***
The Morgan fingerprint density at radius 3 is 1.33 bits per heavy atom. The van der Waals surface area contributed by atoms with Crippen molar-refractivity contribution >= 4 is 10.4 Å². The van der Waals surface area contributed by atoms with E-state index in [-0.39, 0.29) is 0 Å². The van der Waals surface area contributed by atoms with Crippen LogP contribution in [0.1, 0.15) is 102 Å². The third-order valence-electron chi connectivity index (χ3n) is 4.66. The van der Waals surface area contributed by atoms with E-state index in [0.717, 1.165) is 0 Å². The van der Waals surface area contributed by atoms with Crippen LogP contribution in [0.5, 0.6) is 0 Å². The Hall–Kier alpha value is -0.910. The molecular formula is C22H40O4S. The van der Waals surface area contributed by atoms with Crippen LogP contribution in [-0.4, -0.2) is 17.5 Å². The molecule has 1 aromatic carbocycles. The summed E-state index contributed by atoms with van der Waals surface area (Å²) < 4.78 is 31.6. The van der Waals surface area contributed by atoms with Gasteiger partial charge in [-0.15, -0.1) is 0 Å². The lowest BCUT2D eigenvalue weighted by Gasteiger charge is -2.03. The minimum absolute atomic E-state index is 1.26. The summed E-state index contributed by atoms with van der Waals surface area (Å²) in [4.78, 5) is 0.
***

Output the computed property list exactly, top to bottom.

The Morgan fingerprint density at radius 3 is 1.33 bits per heavy atom. The van der Waals surface area contributed by atoms with Crippen molar-refractivity contribution >= 4 is 10.4 Å². The van der Waals surface area contributed by atoms with E-state index in [-0.39, 0.29) is 0 Å². The van der Waals surface area contributed by atoms with Crippen LogP contribution in [0.1, 0.15) is 102 Å². The third-order valence-electron chi connectivity index (χ3n) is 4.66. The van der Waals surface area contributed by atoms with E-state index in [0.717, 1.165) is 0 Å². The van der Waals surface area contributed by atoms with Crippen LogP contribution in [0.5, 0.6) is 0 Å². The Hall–Kier alpha value is -0.910. The molecular formula is C22H40O4S. The van der Waals surface area contributed by atoms with Crippen LogP contribution in [-0.4, -0.2) is 17.5 Å². The molecule has 1 aromatic carbocycles. The summed E-state index contributed by atoms with van der Waals surface area (Å²) < 4.78 is 31.6. The van der Waals surface area contributed by atoms with Gasteiger partial charge in [-0.15, -0.1) is 0 Å². The lowest BCUT2D eigenvalue weighted by Gasteiger charge is -2.03. The minimum absolute atomic E-state index is 1.26. The summed E-state index contributed by atoms with van der Waals surface area (Å²) in [4.78, 5) is 0.